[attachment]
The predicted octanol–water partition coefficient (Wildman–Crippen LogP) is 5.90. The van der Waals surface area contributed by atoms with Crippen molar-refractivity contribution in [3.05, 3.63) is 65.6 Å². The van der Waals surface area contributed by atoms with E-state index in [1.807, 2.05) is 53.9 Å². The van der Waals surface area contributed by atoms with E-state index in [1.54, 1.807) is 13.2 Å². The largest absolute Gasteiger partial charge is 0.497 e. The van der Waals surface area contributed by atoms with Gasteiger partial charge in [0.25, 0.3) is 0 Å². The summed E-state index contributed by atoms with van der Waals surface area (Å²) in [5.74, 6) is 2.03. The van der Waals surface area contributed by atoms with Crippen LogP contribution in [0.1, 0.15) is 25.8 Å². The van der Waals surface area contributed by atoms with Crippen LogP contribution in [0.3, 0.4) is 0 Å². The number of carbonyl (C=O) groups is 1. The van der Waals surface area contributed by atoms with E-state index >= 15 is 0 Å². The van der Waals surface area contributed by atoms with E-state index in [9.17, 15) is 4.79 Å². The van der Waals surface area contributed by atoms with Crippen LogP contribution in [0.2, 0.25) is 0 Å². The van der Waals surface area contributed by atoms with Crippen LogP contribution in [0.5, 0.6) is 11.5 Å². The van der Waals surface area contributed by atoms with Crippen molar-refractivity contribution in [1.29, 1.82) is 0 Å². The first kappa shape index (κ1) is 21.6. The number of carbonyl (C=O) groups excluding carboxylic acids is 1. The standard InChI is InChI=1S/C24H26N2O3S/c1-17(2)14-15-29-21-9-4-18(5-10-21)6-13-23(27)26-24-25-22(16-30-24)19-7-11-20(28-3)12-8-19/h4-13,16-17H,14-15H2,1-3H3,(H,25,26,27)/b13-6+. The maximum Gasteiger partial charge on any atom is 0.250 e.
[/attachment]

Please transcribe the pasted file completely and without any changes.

The predicted octanol–water partition coefficient (Wildman–Crippen LogP) is 5.90. The van der Waals surface area contributed by atoms with Crippen molar-refractivity contribution in [3.05, 3.63) is 65.6 Å². The van der Waals surface area contributed by atoms with E-state index in [1.807, 2.05) is 53.9 Å². The van der Waals surface area contributed by atoms with E-state index in [1.54, 1.807) is 13.2 Å². The largest absolute Gasteiger partial charge is 0.497 e. The van der Waals surface area contributed by atoms with Gasteiger partial charge in [0.25, 0.3) is 0 Å². The summed E-state index contributed by atoms with van der Waals surface area (Å²) in [5.74, 6) is 2.03. The van der Waals surface area contributed by atoms with Crippen LogP contribution in [0.1, 0.15) is 25.8 Å². The van der Waals surface area contributed by atoms with Crippen LogP contribution in [0.3, 0.4) is 0 Å². The number of carbonyl (C=O) groups is 1. The van der Waals surface area contributed by atoms with E-state index >= 15 is 0 Å². The van der Waals surface area contributed by atoms with E-state index in [9.17, 15) is 4.79 Å². The van der Waals surface area contributed by atoms with Crippen LogP contribution in [0.2, 0.25) is 0 Å². The van der Waals surface area contributed by atoms with Crippen LogP contribution in [0.5, 0.6) is 11.5 Å². The van der Waals surface area contributed by atoms with Crippen molar-refractivity contribution in [1.29, 1.82) is 0 Å². The first kappa shape index (κ1) is 21.6. The number of carbonyl (C=O) groups excluding carboxylic acids is 1. The standard InChI is InChI=1S/C24H26N2O3S/c1-17(2)14-15-29-21-9-4-18(5-10-21)6-13-23(27)26-24-25-22(16-30-24)19-7-11-20(28-3)12-8-19/h4-13,16-17H,14-15H2,1-3H3,(H,25,26,27)/b13-6+. The maximum Gasteiger partial charge on any atom is 0.250 e.